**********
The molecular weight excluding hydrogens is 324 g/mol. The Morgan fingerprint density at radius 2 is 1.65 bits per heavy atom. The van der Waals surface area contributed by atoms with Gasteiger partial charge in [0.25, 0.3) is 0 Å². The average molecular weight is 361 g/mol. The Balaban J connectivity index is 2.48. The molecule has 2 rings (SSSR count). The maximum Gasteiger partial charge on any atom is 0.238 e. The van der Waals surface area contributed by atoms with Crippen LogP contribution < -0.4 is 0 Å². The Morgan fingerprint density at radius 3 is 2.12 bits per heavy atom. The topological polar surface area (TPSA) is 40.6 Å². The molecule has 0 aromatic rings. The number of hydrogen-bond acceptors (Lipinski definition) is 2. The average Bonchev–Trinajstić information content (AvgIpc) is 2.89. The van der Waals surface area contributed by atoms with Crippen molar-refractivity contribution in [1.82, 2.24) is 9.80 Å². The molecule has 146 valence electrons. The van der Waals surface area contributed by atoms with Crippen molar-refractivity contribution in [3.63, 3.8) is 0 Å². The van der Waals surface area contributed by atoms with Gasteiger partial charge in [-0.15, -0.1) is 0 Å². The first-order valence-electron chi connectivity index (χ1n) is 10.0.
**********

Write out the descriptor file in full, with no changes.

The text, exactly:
The molecular weight excluding hydrogens is 324 g/mol. The Morgan fingerprint density at radius 2 is 1.65 bits per heavy atom. The van der Waals surface area contributed by atoms with Gasteiger partial charge in [0.25, 0.3) is 0 Å². The average molecular weight is 361 g/mol. The Balaban J connectivity index is 2.48. The molecule has 2 rings (SSSR count). The maximum Gasteiger partial charge on any atom is 0.238 e. The van der Waals surface area contributed by atoms with Crippen LogP contribution < -0.4 is 0 Å². The Morgan fingerprint density at radius 3 is 2.12 bits per heavy atom. The topological polar surface area (TPSA) is 40.6 Å². The molecule has 0 aromatic rings. The number of hydrogen-bond acceptors (Lipinski definition) is 2. The average Bonchev–Trinajstić information content (AvgIpc) is 2.89. The van der Waals surface area contributed by atoms with Crippen molar-refractivity contribution in [1.82, 2.24) is 9.80 Å². The molecule has 146 valence electrons. The van der Waals surface area contributed by atoms with Crippen molar-refractivity contribution in [3.63, 3.8) is 0 Å². The van der Waals surface area contributed by atoms with Gasteiger partial charge in [-0.15, -0.1) is 0 Å². The first-order valence-electron chi connectivity index (χ1n) is 10.0.